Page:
A left-wing lobbying organization tied to influential Hungarian-American investor George Soros spent its highest quarterly amount ever in the period ending on June 30, according to recent financial statements.
As The Washington Free Beacon reported, the Open Society Policy Center shelled out more than $10 million during the second quarter of this year in pursuit of various policy and legislative goals around the world.
The organization took on several new causes during this period in addition to its generally elevated lobbying levels in recent years, particularly since President Donald Trump’s inauguration.
Some of the added expense was related to lobbying efforts on behalf of nominating Donald Lu and David B. Cornstein as the United States ambassadors to Kyrgyzstan and Hungary, respectively.
Lobbyists within the Open Society Policy Center also took on causes related to North Korea, including advocating for several bills aimed at limiting the possibility of a preemptive strike by the U.S.
With a reported $10.37 million in spending, the nonprofit group spent more than four times as much during the second quarter than the $2.52 million it spent during the prior three-month period.
The final quarter of last year came close to the most recent numbers, according to disclosures, with $10.3 million in reported lobbying expenses.
Throughout all of 2017, the D.C.-based organization spent $16.2 million. That marked the highest spending level of any year in its history.
At that time, spokesman Jonathan Kaplan explained that the group’s spending varies greatly by quarter based on the dominant issues of the time.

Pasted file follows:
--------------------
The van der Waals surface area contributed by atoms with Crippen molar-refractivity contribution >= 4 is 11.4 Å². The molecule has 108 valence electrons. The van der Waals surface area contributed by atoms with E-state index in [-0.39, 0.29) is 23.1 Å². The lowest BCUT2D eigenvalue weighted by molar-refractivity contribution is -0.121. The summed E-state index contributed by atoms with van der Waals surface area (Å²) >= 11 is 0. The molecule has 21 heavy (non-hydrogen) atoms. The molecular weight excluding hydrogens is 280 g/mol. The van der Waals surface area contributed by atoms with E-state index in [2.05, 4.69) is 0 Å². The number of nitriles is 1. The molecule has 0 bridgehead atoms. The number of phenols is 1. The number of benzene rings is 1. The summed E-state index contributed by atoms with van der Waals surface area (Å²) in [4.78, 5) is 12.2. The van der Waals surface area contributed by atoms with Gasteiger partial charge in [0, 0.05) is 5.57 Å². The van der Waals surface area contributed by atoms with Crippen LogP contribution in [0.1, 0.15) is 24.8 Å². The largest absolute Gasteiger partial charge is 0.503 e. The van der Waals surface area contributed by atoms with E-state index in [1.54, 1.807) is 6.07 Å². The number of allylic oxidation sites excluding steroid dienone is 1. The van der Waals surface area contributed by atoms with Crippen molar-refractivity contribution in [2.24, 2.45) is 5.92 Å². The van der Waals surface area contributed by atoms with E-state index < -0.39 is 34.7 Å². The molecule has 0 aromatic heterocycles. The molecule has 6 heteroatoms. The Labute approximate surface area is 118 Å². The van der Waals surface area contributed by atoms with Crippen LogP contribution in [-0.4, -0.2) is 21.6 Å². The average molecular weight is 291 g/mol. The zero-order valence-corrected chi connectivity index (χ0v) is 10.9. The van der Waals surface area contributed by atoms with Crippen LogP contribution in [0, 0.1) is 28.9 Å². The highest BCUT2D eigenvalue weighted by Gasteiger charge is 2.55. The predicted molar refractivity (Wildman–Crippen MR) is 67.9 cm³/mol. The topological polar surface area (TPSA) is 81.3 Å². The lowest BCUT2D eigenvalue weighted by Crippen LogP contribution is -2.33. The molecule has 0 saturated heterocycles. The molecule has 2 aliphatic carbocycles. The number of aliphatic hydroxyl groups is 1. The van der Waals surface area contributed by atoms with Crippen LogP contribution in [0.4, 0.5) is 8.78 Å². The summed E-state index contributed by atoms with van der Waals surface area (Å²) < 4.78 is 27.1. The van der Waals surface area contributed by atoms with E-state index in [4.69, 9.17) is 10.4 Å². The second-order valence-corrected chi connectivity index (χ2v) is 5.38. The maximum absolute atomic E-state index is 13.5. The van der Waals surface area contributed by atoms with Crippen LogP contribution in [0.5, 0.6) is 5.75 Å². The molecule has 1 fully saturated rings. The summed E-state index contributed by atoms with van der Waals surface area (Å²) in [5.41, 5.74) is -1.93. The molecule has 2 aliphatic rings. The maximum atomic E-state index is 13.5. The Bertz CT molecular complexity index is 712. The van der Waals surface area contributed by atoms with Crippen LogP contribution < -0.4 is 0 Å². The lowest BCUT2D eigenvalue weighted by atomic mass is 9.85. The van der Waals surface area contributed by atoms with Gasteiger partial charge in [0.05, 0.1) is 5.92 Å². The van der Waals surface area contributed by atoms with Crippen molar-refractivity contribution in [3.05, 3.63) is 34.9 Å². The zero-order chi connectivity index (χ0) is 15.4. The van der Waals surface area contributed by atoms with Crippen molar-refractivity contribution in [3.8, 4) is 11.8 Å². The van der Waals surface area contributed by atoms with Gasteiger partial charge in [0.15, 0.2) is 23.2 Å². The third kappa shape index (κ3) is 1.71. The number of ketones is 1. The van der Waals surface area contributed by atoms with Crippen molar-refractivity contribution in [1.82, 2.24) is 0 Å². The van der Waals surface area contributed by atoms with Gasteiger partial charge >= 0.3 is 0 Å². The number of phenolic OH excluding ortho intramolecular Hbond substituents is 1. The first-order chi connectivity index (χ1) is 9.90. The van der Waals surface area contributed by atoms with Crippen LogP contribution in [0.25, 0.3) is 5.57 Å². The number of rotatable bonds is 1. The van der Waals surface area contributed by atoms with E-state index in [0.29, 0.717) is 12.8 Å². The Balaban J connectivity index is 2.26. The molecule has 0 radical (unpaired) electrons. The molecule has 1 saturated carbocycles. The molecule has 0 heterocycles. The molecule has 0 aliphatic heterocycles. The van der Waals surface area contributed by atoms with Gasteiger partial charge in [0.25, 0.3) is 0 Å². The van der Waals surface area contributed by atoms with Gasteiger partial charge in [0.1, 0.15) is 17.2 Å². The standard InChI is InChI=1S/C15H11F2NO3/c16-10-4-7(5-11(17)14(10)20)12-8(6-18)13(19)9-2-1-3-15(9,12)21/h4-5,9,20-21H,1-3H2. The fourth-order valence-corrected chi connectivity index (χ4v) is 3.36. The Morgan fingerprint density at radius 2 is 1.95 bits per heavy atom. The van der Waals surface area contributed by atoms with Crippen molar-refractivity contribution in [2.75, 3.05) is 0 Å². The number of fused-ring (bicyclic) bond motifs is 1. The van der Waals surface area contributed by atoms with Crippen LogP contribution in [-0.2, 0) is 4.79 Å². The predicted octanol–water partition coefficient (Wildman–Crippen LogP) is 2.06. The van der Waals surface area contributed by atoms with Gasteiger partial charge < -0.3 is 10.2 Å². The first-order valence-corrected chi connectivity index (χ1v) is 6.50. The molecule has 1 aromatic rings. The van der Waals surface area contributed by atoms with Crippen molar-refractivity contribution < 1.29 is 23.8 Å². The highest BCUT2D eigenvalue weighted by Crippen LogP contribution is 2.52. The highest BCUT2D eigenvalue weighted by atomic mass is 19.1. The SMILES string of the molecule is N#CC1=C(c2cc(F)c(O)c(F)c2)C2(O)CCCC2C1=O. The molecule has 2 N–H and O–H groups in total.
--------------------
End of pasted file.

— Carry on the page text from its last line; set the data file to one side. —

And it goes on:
“We make different grants each year depending on what is happening in Congress and there was a lot going on in 2017: Protecting immigrants and refugees, preserving fairness in the tax code, advocating for criminal justice reform, pressing for disaster relief in Puerto Rico, and promoting a progressive U.S. foreign policy,” he said.
Much of the increase in spending at the close of 2017 was directed toward policy battles in Hungary that have impacted Soros’ international foundations.
Soros’ native country dealt a blow to his Open Society Foundations, which is separate from the nonprofit lobbying arm, by increasing pressure last year on foreign-funded non-governmental organizations in the country.
As a result, the group announced earlier this year that it would be relocating its Hungarian presence to Berlin, Germany.
Spending during 2017 alone was just $3 million shy of all lobbying expenditures by the group throughout the 10-year period between 2002 and 2012. With an average of under $2 million per year in spending during that decade, the numbers began to rise significantly the following year.
In 2013, the group spent about $11 million on lobbying. The following year, that number was $12.4 million.
The group has already eclipsed that total in just the first half of 2018. Representatives of the organization did not immediately respond to the Free Beacon’s request for a comment.
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